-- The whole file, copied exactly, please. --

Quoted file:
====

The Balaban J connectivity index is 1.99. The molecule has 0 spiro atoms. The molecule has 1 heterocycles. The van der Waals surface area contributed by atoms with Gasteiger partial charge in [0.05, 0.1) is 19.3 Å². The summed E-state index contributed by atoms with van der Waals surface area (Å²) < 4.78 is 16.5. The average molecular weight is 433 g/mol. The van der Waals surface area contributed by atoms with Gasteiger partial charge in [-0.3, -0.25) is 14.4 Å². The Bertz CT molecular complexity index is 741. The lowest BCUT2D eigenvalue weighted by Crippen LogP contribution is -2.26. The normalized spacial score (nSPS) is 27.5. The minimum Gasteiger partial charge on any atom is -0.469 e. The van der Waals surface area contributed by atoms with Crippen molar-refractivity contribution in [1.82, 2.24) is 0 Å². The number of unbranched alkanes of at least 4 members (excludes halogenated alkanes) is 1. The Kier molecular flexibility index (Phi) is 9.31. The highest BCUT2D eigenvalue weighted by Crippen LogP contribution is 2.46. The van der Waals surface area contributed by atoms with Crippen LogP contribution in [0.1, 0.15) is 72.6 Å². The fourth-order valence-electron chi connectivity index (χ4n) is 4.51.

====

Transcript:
The Balaban J connectivity index is 1.99. The molecule has 0 spiro atoms. The molecule has 1 heterocycles. The van der Waals surface area contributed by atoms with Gasteiger partial charge in [0.05, 0.1) is 19.3 Å². The summed E-state index contributed by atoms with van der Waals surface area (Å²) < 4.78 is 16.5. The average molecular weight is 433 g/mol. The van der Waals surface area contributed by atoms with Gasteiger partial charge in [-0.3, -0.25) is 14.4 Å². The Bertz CT molecular complexity index is 741. The lowest BCUT2D eigenvalue weighted by Crippen LogP contribution is -2.26. The normalized spacial score (nSPS) is 27.5. The minimum Gasteiger partial charge on any atom is -0.469 e. The van der Waals surface area contributed by atoms with Crippen molar-refractivity contribution in [1.82, 2.24) is 0 Å². The number of unbranched alkanes of at least 4 members (excludes halogenated alkanes) is 1. The Kier molecular flexibility index (Phi) is 9.31. The highest BCUT2D eigenvalue weighted by Crippen LogP contribution is 2.46. The van der Waals surface area contributed by atoms with Crippen LogP contribution in [0.1, 0.15) is 72.6 Å². The fourth-order valence-electron chi connectivity index (χ4n) is 4.51.